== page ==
Thursday, December 8, 2011

Miscarriage, Fertility, and my Broken Body

My body is broken. 

I've known that truth for a long time, but the awareness of my physical brokenness had been purely intellectual until this year.

Since the miscarriage, grief has been an unwelcome companion. But this grief is not simple; it is like living near a swarm of bees. Sometimes one bee finds me and brings a quick, sharp pain. Other times, the bees are simply a cloud hanging over the sun. Without a moment's rest, they are always moving, changing shape, dodging in and out from darkness to light. I never know where they're going or what dust they're going to kick up.

This year, I have not simply mourned for our baby or for the difficulty of trying to conceive again, but for the first time I am grieving the brokenness of my body. This formerly-intellectual concept has become real

It has been eight months since the miscarriage. In these eight months I have had six cycles and only ovulated thrice. My body has not gone back to its pre-hormonal-tidal-wave normal. (Before the pregnancy, I had long, anovulatory cycles occasionally, but they were the exception to the rule.)

My persistent hormonal imbalance has caused me a fair amount of guilt. In trying to conceive again, I am the problem. My body is the problem. 

I am doing every reasonable thing I can to fix myself. (I'm in the eat-right-and-exercise-for-health camp in general, so most of what I've been doing can be found at Donielle's fabulous blog, Naturally Knocked Up.) My husband has picked up on my desire to fix my body, and he's called me out on it: "Laura, do you realize that you're expecting your body to act like a machine? It's only frustrating you because that's not what your body is; your body is a flawed system." (Can you tell he's in grad school?)

In trying to fix my hormonal imbalance, I have forgotten that I am dealing with a vessel that always has been and always will be (until That Day) broken.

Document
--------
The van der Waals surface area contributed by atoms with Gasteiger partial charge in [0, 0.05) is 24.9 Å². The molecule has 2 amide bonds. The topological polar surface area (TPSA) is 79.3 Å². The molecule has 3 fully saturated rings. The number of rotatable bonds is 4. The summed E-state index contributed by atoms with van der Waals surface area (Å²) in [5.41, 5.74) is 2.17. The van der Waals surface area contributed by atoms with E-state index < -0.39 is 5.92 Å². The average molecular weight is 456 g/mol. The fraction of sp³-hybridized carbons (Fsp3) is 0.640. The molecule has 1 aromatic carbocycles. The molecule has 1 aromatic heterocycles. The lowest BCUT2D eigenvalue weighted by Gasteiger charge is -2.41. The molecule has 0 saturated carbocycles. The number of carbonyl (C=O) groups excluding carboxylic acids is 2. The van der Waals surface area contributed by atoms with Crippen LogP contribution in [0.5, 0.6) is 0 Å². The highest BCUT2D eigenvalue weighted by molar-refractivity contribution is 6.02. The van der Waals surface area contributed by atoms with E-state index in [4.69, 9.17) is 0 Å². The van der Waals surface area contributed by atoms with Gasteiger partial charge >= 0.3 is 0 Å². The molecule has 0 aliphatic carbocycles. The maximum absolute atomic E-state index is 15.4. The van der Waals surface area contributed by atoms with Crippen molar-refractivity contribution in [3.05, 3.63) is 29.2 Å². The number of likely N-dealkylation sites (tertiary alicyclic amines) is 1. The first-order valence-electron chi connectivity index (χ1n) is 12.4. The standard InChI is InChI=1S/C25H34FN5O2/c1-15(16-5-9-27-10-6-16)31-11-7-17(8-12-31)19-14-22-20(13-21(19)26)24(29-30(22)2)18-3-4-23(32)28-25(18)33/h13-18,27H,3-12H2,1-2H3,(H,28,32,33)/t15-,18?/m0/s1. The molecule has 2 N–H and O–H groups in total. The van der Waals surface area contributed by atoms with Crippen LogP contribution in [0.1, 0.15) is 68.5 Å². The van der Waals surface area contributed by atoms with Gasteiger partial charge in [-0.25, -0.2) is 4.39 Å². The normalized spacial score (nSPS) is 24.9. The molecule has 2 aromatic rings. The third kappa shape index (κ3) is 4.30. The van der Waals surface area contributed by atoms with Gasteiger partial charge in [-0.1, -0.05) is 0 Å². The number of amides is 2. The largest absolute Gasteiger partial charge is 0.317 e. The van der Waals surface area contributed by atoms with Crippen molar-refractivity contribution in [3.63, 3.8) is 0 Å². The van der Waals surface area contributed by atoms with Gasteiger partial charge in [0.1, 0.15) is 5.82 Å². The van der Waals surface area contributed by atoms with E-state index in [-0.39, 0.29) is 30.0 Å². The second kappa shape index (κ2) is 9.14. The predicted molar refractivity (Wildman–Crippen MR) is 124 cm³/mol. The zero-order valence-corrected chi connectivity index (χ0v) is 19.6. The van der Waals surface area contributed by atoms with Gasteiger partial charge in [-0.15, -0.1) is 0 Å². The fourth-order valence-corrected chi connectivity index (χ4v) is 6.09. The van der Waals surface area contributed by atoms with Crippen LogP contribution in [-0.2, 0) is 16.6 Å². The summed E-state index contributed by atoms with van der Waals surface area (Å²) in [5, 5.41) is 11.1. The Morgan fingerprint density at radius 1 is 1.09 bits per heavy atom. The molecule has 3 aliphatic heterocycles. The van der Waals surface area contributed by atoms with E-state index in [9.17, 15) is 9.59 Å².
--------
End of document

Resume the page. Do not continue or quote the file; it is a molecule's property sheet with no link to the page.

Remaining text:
Yes, I can strive for healing and wholeness. Of course it's wise and responsible to take care of my body as best as I am able, to partner with God in the restoration of creation. But if my goal is to fix myself, to achieve total bodily health, I will fail. 

I admit that I have been grasping for something that is not there. 

So I focus on the Christ-child who took on the form of a human body. If the incarnation was only about God coming down to Earth, it would've simply been called the descension. But the in-carn-ation was also about God taking on human flesh. He entered creation to redeem it, allowing his body to be broken for your body and for mine. 

I breathe deeply, inhaling this truth: My hope does not lie in fixing my own body, but in his resurrected body. My hope does not lie in having a baby of my own, but in Yeshua, the baby of Mary.

Hail the heaven-born Prince of Peace! Hail the Son of righteousness!
Light and life to all He brings, risen with healing in His wings;
Mild he lays His glory by, born that man no more may die;
Born to raise the sons of earth, born to give them second birth;
Hark the herald angels sing, “Glory to the newborn King!”

'Baby Jesus         Church Donation' photo (c) 2009, maxine1313 - license: http://creativecommons.org/licenses/by-sa/2.0/

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